Some general practitioners might dismiss an article that shows if a general dentist is delivering the case the risk of peri-implantitis is higher, but I hope you will all find a nicer way of presenting the idea to your doctors than hitting them straight with data & science. :)

-Luis Guzman. Prosthodontist/Board Certified Periodontist/Amateur digital technician ;)
Thank you !
 
Jack_the_dentureman

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I agree with you that a custom abutment is a superior way of restoring an implant. Personally, it is the only way I do it.

There is a great article from Heitz-Mayfield et al, "Clin Oral Impl Res 2020,31:397-403" called Implant Disease Risk Assessment IDRA- a tool for preventing peri-implant disease. I've gone over it with our hygienists (Perio office),and it enables them to quickly assess how things could go south for a patient. It has a graph that looks like a spider web, and many categories that put a patient at risk of peri-implantitis. One of those categories is RM-Bone, which is Restorative Margin to Bone distance. When it is less than 1.5mm, they are at high risk/red area, when it is more than 1.5mm they are in the moderate or yellow area, and when the restorative margin is at tissue level they are in the green or no risk zone.

In the references there is a great peri-implantitis study from sweden (paid by the swedish government, giving the researchers true freedom of science, and no pressure of any implant company) Derks 2016, Journal of Dental Research, "Effectiveness of Implant Therapy Analyzed in a Swedish Population", It followed 588 patients, over a 9 year period.

From page 47 "Patients with periodontitis and with 4 or more implants, as well as implants of certain brands and prosthetic therapy performed by general practitioners, exhibited higher Odds Ratio for moderate/severe peri-implantitis. Similarly higher Odds Ratios were identified for implants installed in the mandible and with crown restoration margins positioned at 1.5mm or closer from the crestal bone at baseline. "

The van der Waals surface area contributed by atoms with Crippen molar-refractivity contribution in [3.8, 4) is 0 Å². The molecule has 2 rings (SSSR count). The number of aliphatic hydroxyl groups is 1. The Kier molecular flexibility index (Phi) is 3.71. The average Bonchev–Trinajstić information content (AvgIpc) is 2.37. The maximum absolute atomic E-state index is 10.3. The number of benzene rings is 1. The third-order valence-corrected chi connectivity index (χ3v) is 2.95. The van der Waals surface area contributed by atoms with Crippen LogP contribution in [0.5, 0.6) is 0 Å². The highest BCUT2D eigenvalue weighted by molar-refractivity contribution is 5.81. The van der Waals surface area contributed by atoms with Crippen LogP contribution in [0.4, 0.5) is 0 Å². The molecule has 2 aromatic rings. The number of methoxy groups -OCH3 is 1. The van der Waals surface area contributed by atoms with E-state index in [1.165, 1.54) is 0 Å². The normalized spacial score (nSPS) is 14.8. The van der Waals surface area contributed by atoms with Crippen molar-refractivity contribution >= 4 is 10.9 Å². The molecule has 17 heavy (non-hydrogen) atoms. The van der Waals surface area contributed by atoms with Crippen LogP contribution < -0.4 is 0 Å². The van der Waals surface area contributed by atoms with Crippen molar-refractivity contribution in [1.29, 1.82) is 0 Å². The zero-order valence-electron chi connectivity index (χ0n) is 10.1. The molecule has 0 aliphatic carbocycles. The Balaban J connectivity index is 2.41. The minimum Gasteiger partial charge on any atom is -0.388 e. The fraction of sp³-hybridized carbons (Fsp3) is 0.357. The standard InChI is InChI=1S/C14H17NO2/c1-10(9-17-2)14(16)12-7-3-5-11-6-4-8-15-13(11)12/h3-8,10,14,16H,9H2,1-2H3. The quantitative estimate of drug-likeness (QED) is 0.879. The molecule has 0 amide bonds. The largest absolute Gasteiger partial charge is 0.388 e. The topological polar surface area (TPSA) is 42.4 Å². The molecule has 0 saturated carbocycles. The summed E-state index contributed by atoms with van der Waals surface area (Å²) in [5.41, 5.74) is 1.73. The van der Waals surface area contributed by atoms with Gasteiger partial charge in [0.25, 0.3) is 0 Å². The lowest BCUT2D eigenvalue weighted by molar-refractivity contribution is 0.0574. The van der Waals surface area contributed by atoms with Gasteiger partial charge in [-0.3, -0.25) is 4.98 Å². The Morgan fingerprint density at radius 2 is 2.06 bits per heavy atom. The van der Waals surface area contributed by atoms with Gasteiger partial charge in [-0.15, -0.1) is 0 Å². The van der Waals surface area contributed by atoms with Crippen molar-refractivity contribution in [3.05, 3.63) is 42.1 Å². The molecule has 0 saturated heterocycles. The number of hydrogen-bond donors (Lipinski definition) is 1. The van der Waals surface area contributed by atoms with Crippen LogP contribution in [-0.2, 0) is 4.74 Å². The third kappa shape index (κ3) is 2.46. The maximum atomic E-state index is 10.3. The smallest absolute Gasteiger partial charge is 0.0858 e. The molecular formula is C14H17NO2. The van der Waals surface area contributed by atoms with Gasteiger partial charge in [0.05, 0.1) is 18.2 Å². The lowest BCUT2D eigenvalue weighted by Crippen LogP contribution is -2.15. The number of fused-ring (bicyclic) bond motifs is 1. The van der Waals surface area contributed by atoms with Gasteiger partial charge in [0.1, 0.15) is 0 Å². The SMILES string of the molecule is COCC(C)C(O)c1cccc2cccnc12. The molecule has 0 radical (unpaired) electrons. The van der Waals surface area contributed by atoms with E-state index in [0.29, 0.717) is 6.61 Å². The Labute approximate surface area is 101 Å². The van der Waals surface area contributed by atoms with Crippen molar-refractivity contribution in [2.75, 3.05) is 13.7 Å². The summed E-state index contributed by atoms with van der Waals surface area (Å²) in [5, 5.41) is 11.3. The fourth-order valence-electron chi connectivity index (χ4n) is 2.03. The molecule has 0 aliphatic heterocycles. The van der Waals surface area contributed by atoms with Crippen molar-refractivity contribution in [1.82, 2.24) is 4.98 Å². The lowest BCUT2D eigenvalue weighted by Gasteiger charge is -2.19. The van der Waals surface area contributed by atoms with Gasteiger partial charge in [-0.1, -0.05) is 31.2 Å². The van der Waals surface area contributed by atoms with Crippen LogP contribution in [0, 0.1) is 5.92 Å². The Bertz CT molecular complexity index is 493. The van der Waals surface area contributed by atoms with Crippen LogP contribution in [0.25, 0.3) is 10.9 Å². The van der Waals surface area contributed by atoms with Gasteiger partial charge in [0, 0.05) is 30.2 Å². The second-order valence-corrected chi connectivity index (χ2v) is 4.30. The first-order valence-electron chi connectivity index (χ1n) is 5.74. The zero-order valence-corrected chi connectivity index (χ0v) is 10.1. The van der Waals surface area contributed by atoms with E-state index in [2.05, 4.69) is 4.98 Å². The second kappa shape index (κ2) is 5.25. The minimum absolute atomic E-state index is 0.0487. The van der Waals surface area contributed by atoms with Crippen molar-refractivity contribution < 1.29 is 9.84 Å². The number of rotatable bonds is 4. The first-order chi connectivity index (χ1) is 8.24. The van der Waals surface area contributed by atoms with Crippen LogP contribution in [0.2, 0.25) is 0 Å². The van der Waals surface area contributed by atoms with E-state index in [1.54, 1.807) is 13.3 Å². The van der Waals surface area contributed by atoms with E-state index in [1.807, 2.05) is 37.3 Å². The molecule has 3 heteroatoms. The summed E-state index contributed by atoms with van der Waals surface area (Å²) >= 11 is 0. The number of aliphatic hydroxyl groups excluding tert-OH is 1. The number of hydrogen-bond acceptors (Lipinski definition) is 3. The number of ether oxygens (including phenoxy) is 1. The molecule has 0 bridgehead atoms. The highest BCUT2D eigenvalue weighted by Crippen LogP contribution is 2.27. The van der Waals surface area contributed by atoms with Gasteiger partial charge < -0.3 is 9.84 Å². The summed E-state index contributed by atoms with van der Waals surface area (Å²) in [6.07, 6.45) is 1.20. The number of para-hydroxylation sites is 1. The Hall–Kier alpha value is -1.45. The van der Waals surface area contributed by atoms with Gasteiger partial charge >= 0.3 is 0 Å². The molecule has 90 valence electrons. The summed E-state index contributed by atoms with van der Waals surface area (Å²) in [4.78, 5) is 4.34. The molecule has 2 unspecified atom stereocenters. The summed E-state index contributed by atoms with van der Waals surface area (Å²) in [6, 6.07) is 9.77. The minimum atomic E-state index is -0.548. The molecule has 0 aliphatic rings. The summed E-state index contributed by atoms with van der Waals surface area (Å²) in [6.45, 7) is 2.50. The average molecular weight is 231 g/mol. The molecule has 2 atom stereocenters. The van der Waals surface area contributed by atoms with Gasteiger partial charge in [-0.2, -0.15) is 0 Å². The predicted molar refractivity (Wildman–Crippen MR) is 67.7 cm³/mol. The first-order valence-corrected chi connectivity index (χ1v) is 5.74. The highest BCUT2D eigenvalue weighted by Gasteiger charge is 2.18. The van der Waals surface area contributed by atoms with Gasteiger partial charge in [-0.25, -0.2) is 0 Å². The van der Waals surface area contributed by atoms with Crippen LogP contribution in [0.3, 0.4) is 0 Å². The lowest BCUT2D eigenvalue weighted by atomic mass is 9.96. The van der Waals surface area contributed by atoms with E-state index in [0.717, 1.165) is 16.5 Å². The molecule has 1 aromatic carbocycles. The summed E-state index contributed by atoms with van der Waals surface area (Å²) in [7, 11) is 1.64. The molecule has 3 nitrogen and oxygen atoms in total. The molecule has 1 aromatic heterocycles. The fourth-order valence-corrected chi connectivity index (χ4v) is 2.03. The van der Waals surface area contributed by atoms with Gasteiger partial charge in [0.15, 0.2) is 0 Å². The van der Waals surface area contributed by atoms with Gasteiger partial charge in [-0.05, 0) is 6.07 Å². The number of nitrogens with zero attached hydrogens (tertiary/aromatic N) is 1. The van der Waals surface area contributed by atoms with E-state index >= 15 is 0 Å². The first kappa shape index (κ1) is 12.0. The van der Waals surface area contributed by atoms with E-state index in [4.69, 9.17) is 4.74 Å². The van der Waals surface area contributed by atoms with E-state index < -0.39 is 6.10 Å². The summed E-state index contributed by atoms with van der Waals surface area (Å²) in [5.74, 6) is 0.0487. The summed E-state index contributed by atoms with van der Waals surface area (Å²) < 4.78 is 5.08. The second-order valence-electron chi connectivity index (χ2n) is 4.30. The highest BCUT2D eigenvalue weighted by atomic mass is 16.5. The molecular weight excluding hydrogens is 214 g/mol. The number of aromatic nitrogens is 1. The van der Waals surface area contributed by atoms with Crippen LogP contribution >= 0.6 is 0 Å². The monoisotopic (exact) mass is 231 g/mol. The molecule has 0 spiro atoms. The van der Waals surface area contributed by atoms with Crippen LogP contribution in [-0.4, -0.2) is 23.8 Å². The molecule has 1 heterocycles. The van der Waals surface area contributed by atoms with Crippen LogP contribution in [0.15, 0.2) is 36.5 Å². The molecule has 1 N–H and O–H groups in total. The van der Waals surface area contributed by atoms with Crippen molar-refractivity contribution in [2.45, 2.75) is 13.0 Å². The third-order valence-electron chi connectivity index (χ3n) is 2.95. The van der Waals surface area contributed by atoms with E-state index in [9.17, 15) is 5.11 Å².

Warning: Personal Opinion below..

From my limited experience and in my opinion, there is a better biological environment when tissue is in contact with sterile/clean titanium, than when there is any kind of ceramics close to bone/connective tissue.

I frequently see, when removing healing abutments (which please tell your doctors to only use a new healing abutment) small spots of bleeding, which come from ripping off the hemidesmosomal attachment from the tissues to the clean titanium surface(no odors noted),suggesting a better barrier from the oral environments than that seen when removing a crown on a ti-base (odors frequently noted).

If you think of the "cement gap" setting you are all using, as tight as it might be, 20microns is plenty for bacteria to colonize. There will be some microscopically rough cement at that crown/abutment interface. Wouldn't it be nicer to have that 3-4mm away from bone? just food for thought.

Some general practitioners might dismiss an article that shows if a general dentist is delivering the case the risk of peri-implantitis is higher, but I hope you will all find a nicer way of presenting the idea to your doctors than hitting them straight with data & science. :)

-Luis Guzman. Prosthodontist/Board Certified Periodontist/Amateur digital technician

#@ ARTICLE @#
I think you mean that with this spider web
It is still a generalization and a misunderstanding if stating that ti-base is and will be the cause peri-implantitis

These articles aren't even about custom abutments or ti-base.
which I haven't found any clinical tests to prove that ti-base has the problems these articles and studies address. There are some clinical studies showing that Ti-base does not cause problems.



Again - I don't say which is better, because it depends on the clinical situation.
 
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drguzman